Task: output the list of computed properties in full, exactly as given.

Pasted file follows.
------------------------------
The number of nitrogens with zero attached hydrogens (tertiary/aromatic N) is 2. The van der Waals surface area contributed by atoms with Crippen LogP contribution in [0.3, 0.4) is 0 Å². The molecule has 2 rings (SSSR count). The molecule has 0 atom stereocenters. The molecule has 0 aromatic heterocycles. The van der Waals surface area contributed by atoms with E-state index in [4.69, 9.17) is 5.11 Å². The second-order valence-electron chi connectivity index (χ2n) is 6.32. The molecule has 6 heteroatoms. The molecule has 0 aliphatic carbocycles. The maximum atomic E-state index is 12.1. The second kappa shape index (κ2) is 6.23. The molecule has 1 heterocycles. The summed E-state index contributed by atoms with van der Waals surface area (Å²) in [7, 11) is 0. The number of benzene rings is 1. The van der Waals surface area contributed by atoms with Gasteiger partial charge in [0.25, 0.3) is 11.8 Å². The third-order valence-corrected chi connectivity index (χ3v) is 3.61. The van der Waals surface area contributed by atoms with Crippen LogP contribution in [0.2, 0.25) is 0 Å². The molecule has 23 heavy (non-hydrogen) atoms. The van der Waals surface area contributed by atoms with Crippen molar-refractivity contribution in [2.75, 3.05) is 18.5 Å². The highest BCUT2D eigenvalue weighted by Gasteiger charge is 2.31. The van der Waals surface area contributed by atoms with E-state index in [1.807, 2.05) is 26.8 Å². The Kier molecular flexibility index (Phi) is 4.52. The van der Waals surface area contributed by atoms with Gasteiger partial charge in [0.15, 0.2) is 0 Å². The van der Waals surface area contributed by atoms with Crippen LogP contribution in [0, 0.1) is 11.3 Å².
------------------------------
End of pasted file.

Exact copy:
The number of nitrogens with zero attached hydrogens (tertiary/aromatic N) is 2. The van der Waals surface area contributed by atoms with Crippen LogP contribution in [0.3, 0.4) is 0 Å². The molecule has 2 rings (SSSR count). The molecule has 0 atom stereocenters. The molecule has 0 aromatic heterocycles. The van der Waals surface area contributed by atoms with E-state index in [4.69, 9.17) is 5.11 Å². The second-order valence-electron chi connectivity index (χ2n) is 6.32. The molecule has 6 heteroatoms. The molecule has 0 aliphatic carbocycles. The maximum atomic E-state index is 12.1. The second kappa shape index (κ2) is 6.23. The molecule has 1 heterocycles. The summed E-state index contributed by atoms with van der Waals surface area (Å²) in [7, 11) is 0. The number of benzene rings is 1. The van der Waals surface area contributed by atoms with Gasteiger partial charge in [0.25, 0.3) is 11.8 Å². The third-order valence-corrected chi connectivity index (χ3v) is 3.61. The van der Waals surface area contributed by atoms with Crippen LogP contribution in [0.2, 0.25) is 0 Å². The molecule has 23 heavy (non-hydrogen) atoms. The van der Waals surface area contributed by atoms with Crippen molar-refractivity contribution in [2.75, 3.05) is 18.5 Å². The highest BCUT2D eigenvalue weighted by Gasteiger charge is 2.31. The van der Waals surface area contributed by atoms with E-state index in [1.807, 2.05) is 26.8 Å². The Kier molecular flexibility index (Phi) is 4.52. The van der Waals surface area contributed by atoms with Gasteiger partial charge in [0.15, 0.2) is 0 Å². The van der Waals surface area contributed by atoms with Crippen LogP contribution in [0, 0.1) is 11.3 Å².